2. At a high COVID-19 Community Level, schools and childcare settings can consider implementing screening testing for students and staff for high-risk activities (for example, close contact sports, band, choir, theater); at key times in the year, for example before/after large events (such as prom, tournaments, group travel); and when returning from breaks (such as, holidays, spring break, at the beginning of the school year). In any screening testing program, testing should include both vaccinated and unvaccinated people.
  2. More information about COVID-19 testing can be found on the PA DOH and Delaware County Department of Health webpages.

VI. Mitigation Strategies & Best Practices

  1. Ventilation
    1. Ventilation is one component of maintaining healthy environments and is an important COVID-19 prevention strategy for schools and early childcare programs.
    2. Ventilation in facilities can reduce the number of viral particles in the air. Opening doors and windows (when possible) can allow for fresh air to circulate the building, creating better ventilation throughout the facility. Child-safe fans may also help to circulate air throughout the facility. In school transportation vehicles, opening the windows a few inches (when safe to do so) can help to circulate air through the vehicle. More information, including an Interactive School Ventilation Tool, is available on the CDC’s website.
    3. When COVID-19 Community Levels increase or in response to an outbreak, schools and childcare programs can take additional steps to increase outdoor air intake and improve air filtration. Schools and childcare programs may also consider holding some activities outside if feasible when the COVID-19 Community Level is high.
  2. Staying Home When Sick
    1. Staying home when sick can lower the risk of spreading infectious diseases, including COVID-19, to other people. People who have symptoms of respiratory or gastrointestinal infections, such as cough, fever, sore throat, vomiting, or diarrhea, should stay home.
    2. In accordance with applicable laws and regulations, schools and early childcare programs should allow flexible, non-punitive, and supportive paid sick leave policies and practices.
    3. Schools should also provide excused absences for students who are sick, avoid policies that incentivize coming to school while sick, and support children who are learning at home if they are sick.
  3. Mask to Stay (MTS)
    1. Mask to Stay is a tool used to continuously prevent the spread of COVID-19 in schools. This strategy allows for asymptomatic students or staff who may have been exposed to COVID-19 who are either unvaccinated or partially vaccinated to attend school. Those who take part in this program are required to wear a mask in school when around others for 10 days after their exposure. Testing at days 4-6 should be offered. The individual may remain in school if they continuously test negative and remain asymptomatic. This program does not include household exposures. If the individual cannot wear a mask that is well-fitting, that individual cannot participate in the MTS program.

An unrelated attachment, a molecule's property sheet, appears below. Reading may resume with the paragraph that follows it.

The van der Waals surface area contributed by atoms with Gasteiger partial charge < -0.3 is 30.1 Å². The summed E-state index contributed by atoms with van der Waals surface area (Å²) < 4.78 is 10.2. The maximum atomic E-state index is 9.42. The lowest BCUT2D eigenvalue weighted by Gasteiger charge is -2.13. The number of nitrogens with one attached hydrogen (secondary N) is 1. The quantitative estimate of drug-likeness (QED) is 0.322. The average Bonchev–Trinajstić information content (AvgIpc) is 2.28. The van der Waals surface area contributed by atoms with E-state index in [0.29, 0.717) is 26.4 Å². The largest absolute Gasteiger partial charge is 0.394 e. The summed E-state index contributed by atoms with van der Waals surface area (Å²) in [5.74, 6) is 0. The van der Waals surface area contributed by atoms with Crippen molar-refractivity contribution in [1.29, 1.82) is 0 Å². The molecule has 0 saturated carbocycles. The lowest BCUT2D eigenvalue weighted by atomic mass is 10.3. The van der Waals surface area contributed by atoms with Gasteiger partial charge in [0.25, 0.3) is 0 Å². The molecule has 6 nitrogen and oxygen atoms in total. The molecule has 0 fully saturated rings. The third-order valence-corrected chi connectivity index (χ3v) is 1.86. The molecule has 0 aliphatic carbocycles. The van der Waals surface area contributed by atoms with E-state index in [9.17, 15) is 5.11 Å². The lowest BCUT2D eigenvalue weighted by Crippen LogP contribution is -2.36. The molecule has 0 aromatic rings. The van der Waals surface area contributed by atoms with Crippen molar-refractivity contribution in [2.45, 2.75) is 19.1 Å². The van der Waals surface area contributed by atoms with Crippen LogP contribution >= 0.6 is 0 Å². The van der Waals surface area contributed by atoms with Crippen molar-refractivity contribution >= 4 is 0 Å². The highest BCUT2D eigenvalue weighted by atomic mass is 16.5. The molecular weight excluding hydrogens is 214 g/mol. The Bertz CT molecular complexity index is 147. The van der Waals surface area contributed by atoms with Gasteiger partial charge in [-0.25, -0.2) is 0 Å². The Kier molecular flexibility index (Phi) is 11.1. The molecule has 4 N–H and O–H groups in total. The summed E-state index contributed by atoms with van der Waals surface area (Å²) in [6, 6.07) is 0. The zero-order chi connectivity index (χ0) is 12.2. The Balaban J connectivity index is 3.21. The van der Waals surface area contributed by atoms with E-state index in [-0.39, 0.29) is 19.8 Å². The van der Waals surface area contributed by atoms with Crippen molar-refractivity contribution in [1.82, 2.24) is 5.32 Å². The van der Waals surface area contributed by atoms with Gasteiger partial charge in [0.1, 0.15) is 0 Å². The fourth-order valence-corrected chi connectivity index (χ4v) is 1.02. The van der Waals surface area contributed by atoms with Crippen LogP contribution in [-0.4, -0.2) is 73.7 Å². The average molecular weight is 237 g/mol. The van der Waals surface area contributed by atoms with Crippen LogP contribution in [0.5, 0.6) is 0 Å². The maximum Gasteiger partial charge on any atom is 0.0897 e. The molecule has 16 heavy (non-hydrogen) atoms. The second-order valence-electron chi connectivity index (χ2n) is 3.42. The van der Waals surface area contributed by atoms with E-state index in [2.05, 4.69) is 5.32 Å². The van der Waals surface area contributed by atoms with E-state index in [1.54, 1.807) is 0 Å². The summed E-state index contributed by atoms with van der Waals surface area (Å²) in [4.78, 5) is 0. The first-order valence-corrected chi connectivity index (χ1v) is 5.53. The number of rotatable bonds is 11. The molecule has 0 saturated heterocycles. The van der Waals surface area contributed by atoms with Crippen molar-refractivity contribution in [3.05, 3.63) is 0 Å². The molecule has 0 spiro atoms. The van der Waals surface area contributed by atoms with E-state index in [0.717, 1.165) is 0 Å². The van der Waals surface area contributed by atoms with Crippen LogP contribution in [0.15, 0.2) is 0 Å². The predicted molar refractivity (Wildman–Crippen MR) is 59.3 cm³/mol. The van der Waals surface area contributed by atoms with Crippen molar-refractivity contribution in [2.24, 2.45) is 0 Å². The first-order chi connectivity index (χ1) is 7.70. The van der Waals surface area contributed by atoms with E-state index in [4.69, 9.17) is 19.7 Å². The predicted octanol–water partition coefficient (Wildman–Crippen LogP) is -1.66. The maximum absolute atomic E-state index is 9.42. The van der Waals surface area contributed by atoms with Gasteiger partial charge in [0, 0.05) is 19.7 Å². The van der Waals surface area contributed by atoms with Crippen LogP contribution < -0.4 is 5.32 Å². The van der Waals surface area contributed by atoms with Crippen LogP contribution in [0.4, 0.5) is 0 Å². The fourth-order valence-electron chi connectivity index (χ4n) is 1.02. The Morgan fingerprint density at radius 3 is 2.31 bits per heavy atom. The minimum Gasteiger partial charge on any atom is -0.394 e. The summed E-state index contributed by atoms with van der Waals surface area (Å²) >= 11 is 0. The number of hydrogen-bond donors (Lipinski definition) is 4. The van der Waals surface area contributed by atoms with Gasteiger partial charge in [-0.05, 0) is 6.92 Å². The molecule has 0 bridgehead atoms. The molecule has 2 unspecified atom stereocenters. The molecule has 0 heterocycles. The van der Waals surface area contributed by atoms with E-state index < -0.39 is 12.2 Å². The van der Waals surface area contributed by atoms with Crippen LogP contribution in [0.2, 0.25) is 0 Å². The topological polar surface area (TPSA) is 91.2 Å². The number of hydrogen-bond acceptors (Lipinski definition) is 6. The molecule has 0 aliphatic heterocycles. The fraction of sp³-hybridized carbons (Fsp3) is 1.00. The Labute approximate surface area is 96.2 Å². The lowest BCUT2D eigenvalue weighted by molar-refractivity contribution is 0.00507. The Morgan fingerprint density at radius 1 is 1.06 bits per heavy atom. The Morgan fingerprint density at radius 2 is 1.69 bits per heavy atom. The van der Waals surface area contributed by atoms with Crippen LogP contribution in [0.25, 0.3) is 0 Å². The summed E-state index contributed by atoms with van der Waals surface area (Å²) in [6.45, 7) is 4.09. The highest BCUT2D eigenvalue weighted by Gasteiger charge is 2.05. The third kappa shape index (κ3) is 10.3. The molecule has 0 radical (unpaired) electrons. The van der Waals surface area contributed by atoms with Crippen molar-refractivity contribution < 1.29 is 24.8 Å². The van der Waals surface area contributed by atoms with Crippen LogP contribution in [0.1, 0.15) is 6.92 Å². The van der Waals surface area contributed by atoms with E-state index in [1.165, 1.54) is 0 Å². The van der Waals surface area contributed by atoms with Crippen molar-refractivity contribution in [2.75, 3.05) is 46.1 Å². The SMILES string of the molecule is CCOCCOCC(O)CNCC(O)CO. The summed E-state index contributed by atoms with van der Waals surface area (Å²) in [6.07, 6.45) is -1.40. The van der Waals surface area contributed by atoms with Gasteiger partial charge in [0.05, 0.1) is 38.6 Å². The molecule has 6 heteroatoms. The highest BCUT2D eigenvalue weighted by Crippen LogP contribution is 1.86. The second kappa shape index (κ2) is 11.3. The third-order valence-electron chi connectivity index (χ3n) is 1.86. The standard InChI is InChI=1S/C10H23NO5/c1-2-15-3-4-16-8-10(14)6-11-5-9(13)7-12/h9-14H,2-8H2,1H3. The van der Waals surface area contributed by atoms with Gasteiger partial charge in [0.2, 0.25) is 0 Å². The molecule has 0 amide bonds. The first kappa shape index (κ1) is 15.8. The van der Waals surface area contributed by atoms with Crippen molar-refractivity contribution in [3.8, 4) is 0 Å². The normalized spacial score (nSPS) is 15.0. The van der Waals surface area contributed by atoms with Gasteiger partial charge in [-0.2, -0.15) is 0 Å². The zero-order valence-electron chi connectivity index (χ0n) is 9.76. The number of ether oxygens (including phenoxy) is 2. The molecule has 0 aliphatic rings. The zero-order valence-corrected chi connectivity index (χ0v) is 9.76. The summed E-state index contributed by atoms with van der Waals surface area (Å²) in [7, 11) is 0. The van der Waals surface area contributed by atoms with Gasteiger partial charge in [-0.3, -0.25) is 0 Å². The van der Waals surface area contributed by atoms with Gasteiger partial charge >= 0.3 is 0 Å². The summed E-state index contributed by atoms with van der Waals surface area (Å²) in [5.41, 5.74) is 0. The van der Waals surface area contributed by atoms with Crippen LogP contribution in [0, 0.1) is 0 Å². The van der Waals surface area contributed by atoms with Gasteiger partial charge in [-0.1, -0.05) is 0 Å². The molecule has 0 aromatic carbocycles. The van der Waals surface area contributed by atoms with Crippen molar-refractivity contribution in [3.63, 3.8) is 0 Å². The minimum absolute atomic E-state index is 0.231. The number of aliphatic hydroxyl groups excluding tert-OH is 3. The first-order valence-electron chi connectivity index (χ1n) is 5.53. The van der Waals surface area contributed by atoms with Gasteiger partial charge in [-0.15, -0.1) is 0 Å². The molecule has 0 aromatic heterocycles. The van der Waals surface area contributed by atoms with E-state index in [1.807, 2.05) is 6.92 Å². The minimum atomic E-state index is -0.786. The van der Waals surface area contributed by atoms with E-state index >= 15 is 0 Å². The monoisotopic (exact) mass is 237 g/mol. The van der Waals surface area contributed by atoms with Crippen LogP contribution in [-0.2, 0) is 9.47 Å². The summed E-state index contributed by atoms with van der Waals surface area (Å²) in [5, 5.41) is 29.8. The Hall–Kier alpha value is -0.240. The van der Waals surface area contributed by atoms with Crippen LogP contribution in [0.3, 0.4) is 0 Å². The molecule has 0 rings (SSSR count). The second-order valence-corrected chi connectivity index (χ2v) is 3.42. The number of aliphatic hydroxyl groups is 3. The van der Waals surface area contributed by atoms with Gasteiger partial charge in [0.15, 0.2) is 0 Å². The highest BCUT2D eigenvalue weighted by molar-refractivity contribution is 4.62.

1. MTS individuals must always wear a proper fitting mask in school unless they are eating, drinking, or taking isolated mask breaks. The individual must wear a mask while participating in sports or other school extracurricular activities.
  4. Cleaning and Maintaining Facilities
    1. Cleaning surfaces once a day is typically adequate to remove viruses. Using approved disinfectants will reduce the risk of transmission of infection. If a school or school facility has had a person test positive for COVID-19 within the last 24 hours, it is recommended to both clean and disinfect the space.
    2. Information on EPA-approved products suitable for cleaning schools is available on EPA’s website.
    3. More information about cleaning and maintaining facilities can be found on the CDC webpage.
  5. Extracurricular Activities Information
    1. Due to the nature of many extracurricular activities, students should abstain from participation if they are experiencing symptoms of COVID-19 or other illnesses. DCHD encourages schools to consider the unique circumstances of the activities and consider the use of screening testing when appropriate.
    2. Additional information on COVID-19 and extracurricular activities is available on CDC’s website.
  6. Information for Camps
    1. CDC’s guidance for frequently asked questions for directors of overnight camps provides details and context for that may arise in a camp setting.
    2. Outdoor activities, cohorting, optimizing ventilation indoors, as well as general strategies such as handwashing and social distancing are highly recommended. Attention to COVID-19 Community Levels transmission is helpful in determining prevention and mitigation strategies.


  1. One tool for schools or childcare programs to identify a concerning level of cases is to use the Council of State and Territorial Epidemiologists (CSTE) definition of a “cluster.” CSTE defines a cluster as multiple cases comprising at least 10% of students, teachers, or staff within a specified core group (including but is not limited to extracurricular activity, cohort group, classroom, before/after school care, etc.) with symptom onset or positive test result within 14 days of each other.

Last Updated: August 26, 2022

For more information and assistance, the Delaware County Health Department Wellness Line is available 24 hours a day, 7 days a week. In addition to responding to phone calls, the Wellness Line also responds to email inquiries.

Phone: (484) 276-2100 (Available 24/7)

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Delaware County, presently consisting of over 184 square miles divided into forty-nine municipalities is the oldest settled section of Pennsylvania.